Not that there was a spirit of disloyalty or intentional independence; but the colonies had been living their own lives, not without restraint, but with considerable freedom. Virginia, for instance, had managed her internal affairs for over a century; her political capacity was high; any attempt to change the political system by encroaching upon the colonial field, especially in matters of taxation, was sure to awaken opposition. Connecticut, a corporate colony, complacent in her possession of self-government, serves as another example. Resentment was certain to be aroused by the intrusion of the hand of the British government, if it should roughly disturb the habits and the rights of the colony; The essential matter is this colonial competence which had been strengthened by decades of experience. The right or the propriety of interference with an established regime was not decided and cannot be decided on the basis of mere logic or abstract governmental theory.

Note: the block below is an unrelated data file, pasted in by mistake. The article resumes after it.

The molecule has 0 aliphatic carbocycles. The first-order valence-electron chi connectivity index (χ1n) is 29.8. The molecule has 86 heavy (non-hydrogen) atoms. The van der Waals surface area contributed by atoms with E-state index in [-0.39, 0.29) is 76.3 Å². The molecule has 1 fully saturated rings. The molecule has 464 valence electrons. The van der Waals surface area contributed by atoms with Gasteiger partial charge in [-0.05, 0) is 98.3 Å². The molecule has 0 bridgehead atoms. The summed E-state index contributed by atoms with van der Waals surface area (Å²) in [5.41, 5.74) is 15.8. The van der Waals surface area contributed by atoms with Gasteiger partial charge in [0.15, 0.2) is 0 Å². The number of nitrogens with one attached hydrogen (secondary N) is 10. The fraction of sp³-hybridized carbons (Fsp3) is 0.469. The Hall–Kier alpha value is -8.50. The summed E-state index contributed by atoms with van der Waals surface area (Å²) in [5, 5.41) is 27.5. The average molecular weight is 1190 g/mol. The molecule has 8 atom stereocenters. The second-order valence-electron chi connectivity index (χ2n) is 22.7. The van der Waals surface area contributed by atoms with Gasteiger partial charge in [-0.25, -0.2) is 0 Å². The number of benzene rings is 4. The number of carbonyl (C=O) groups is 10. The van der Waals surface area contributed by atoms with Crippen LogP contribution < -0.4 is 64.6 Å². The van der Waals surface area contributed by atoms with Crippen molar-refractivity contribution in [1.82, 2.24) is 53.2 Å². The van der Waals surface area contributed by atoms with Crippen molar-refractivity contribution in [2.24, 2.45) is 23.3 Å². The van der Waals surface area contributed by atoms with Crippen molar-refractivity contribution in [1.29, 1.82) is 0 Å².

In a general view of imperial administration and control, certain elements stand forth with some distinctness. Great officers of state were the agencies through which royal management was actually exercised. Among these ministers the Secretary of State for the Southern Department had chief charge of American affairs. The Privy Council had wide and in some respects effective authority. The Board of Trade was a body engaged in gathering information, in consultation, advice, and recommendation rather than in issuing direct and authoritative orders; but its influence was of importance and its views upon questions of colonial policy and management were often determinative. The royal authority was chiefly and most conspicuously exercised by (1) appointment and commissioning of the royal governor; (2) instructions which the governor was directed to carry out, and which were likely to include orders for the use of the gubernatorial veto or directions to see that certain policies were followed in the colony; (3) disallowance by the king in council of colonial statutes, probably the most effective and far-reaching method of control;[1] (4) review of the decisions of colonial courts by the Privy Council acting in its judicial capacity.